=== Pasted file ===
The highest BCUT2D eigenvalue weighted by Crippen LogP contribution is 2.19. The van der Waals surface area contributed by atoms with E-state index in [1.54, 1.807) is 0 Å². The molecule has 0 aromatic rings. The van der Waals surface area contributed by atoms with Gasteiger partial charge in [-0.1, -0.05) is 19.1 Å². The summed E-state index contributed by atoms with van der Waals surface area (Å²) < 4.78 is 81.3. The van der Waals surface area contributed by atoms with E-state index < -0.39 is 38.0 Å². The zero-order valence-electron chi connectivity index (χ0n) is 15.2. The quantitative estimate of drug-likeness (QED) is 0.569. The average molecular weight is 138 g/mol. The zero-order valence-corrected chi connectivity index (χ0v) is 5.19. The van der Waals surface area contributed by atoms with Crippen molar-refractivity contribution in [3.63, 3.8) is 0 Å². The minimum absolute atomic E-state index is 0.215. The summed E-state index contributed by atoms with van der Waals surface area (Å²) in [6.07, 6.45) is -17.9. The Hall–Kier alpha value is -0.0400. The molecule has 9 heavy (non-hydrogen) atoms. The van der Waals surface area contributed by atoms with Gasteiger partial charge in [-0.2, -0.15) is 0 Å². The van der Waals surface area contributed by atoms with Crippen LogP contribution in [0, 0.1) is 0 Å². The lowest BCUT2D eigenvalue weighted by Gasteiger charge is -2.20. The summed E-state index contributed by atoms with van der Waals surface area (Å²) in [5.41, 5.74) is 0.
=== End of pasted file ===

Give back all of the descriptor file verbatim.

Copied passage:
The highest BCUT2D eigenvalue weighted by Crippen LogP contribution is 2.19. The van der Waals surface area contributed by atoms with E-state index in [1.54, 1.807) is 0 Å². The molecule has 0 aromatic rings. The van der Waals surface area contributed by atoms with Gasteiger partial charge in [-0.1, -0.05) is 19.1 Å². The summed E-state index contributed by atoms with van der Waals surface area (Å²) < 4.78 is 81.3. The van der Waals surface area contributed by atoms with E-state index < -0.39 is 38.0 Å². The zero-order valence-electron chi connectivity index (χ0n) is 15.2. The quantitative estimate of drug-likeness (QED) is 0.569. The average molecular weight is 138 g/mol. The zero-order valence-corrected chi connectivity index (χ0v) is 5.19. The van der Waals surface area contributed by atoms with Crippen molar-refractivity contribution in [3.63, 3.8) is 0 Å². The minimum absolute atomic E-state index is 0.215. The summed E-state index contributed by atoms with van der Waals surface area (Å²) in [6.07, 6.45) is -17.9. The Hall–Kier alpha value is -0.0400. The molecule has 9 heavy (non-hydrogen) atoms. The van der Waals surface area contributed by atoms with Gasteiger partial charge in [-0.2, -0.15) is 0 Å². The van der Waals surface area contributed by atoms with Crippen LogP contribution in [0, 0.1) is 0 Å². The lowest BCUT2D eigenvalue weighted by Gasteiger charge is -2.20. The summed E-state index contributed by atoms with van der Waals surface area (Å²) in [5.41, 5.74) is 0.